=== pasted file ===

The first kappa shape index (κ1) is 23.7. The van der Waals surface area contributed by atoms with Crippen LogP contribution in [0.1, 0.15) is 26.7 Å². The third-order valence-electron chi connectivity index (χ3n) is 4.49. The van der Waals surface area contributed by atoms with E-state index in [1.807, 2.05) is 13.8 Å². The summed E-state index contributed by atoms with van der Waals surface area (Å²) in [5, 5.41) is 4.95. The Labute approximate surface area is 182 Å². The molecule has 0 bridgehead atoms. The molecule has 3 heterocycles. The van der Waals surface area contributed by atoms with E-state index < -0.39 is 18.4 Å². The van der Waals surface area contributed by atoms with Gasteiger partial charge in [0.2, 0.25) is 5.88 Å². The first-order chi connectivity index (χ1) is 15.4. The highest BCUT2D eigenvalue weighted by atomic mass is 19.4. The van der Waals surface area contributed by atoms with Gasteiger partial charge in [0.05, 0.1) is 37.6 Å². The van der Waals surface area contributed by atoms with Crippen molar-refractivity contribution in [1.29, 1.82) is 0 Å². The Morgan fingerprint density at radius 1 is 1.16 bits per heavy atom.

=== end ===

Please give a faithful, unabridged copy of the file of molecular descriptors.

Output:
The first kappa shape index (κ1) is 23.7. The van der Waals surface area contributed by atoms with Crippen LogP contribution in [0.1, 0.15) is 26.7 Å². The third-order valence-electron chi connectivity index (χ3n) is 4.49. The van der Waals surface area contributed by atoms with E-state index in [1.807, 2.05) is 13.8 Å². The summed E-state index contributed by atoms with van der Waals surface area (Å²) in [5, 5.41) is 4.95. The Labute approximate surface area is 182 Å². The molecule has 0 bridgehead atoms. The molecule has 3 heterocycles. The van der Waals surface area contributed by atoms with E-state index < -0.39 is 18.4 Å². The van der Waals surface area contributed by atoms with Gasteiger partial charge in [0.2, 0.25) is 5.88 Å². The first-order chi connectivity index (χ1) is 15.4. The highest BCUT2D eigenvalue weighted by atomic mass is 19.4. The van der Waals surface area contributed by atoms with Gasteiger partial charge in [0.05, 0.1) is 37.6 Å². The van der Waals surface area contributed by atoms with Crippen molar-refractivity contribution in [1.29, 1.82) is 0 Å². The Morgan fingerprint density at radius 1 is 1.16 bits per heavy atom.